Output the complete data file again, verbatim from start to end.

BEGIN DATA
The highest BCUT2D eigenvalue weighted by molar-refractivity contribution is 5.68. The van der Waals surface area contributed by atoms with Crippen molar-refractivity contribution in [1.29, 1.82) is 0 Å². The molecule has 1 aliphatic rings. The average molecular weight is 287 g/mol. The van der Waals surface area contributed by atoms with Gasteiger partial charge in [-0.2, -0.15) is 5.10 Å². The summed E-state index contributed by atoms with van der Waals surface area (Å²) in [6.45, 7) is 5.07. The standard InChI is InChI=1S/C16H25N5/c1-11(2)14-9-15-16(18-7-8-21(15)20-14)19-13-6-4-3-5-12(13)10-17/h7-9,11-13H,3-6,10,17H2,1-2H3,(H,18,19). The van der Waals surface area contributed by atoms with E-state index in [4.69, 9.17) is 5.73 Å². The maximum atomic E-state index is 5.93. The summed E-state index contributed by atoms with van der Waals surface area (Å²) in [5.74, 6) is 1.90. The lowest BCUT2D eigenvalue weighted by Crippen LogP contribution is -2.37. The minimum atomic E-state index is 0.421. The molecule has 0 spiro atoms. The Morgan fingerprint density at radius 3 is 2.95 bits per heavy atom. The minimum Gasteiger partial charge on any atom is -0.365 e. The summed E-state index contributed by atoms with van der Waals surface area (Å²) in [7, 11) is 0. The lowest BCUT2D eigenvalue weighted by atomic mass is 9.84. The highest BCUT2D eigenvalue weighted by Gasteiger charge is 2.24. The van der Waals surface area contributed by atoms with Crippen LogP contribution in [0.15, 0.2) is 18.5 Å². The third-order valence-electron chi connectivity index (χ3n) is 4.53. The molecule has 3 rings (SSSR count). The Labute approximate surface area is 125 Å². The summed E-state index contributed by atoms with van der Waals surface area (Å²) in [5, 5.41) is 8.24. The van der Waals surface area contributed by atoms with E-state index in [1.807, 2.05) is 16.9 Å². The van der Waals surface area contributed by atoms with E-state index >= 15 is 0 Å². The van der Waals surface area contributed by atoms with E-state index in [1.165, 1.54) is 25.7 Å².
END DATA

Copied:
The highest BCUT2D eigenvalue weighted by molar-refractivity contribution is 5.68. The van der Waals surface area contributed by atoms with Crippen molar-refractivity contribution in [1.29, 1.82) is 0 Å². The molecule has 1 aliphatic rings. The average molecular weight is 287 g/mol. The van der Waals surface area contributed by atoms with Gasteiger partial charge in [-0.2, -0.15) is 5.10 Å². The summed E-state index contributed by atoms with van der Waals surface area (Å²) in [6.45, 7) is 5.07. The standard InChI is InChI=1S/C16H25N5/c1-11(2)14-9-15-16(18-7-8-21(15)20-14)19-13-6-4-3-5-12(13)10-17/h7-9,11-13H,3-6,10,17H2,1-2H3,(H,18,19). The van der Waals surface area contributed by atoms with E-state index in [4.69, 9.17) is 5.73 Å². The maximum atomic E-state index is 5.93. The summed E-state index contributed by atoms with van der Waals surface area (Å²) in [5.74, 6) is 1.90. The lowest BCUT2D eigenvalue weighted by Crippen LogP contribution is -2.37. The minimum atomic E-state index is 0.421. The molecule has 0 spiro atoms. The Morgan fingerprint density at radius 3 is 2.95 bits per heavy atom. The minimum Gasteiger partial charge on any atom is -0.365 e. The summed E-state index contributed by atoms with van der Waals surface area (Å²) in [7, 11) is 0. The lowest BCUT2D eigenvalue weighted by atomic mass is 9.84. The highest BCUT2D eigenvalue weighted by Gasteiger charge is 2.24. The van der Waals surface area contributed by atoms with Crippen LogP contribution in [0.15, 0.2) is 18.5 Å². The third-order valence-electron chi connectivity index (χ3n) is 4.53. The molecule has 3 rings (SSSR count). The Labute approximate surface area is 125 Å². The summed E-state index contributed by atoms with van der Waals surface area (Å²) in [5, 5.41) is 8.24. The van der Waals surface area contributed by atoms with E-state index in [1.807, 2.05) is 16.9 Å². The van der Waals surface area contributed by atoms with E-state index >= 15 is 0 Å². The van der Waals surface area contributed by atoms with E-state index in [1.165, 1.54) is 25.7 Å².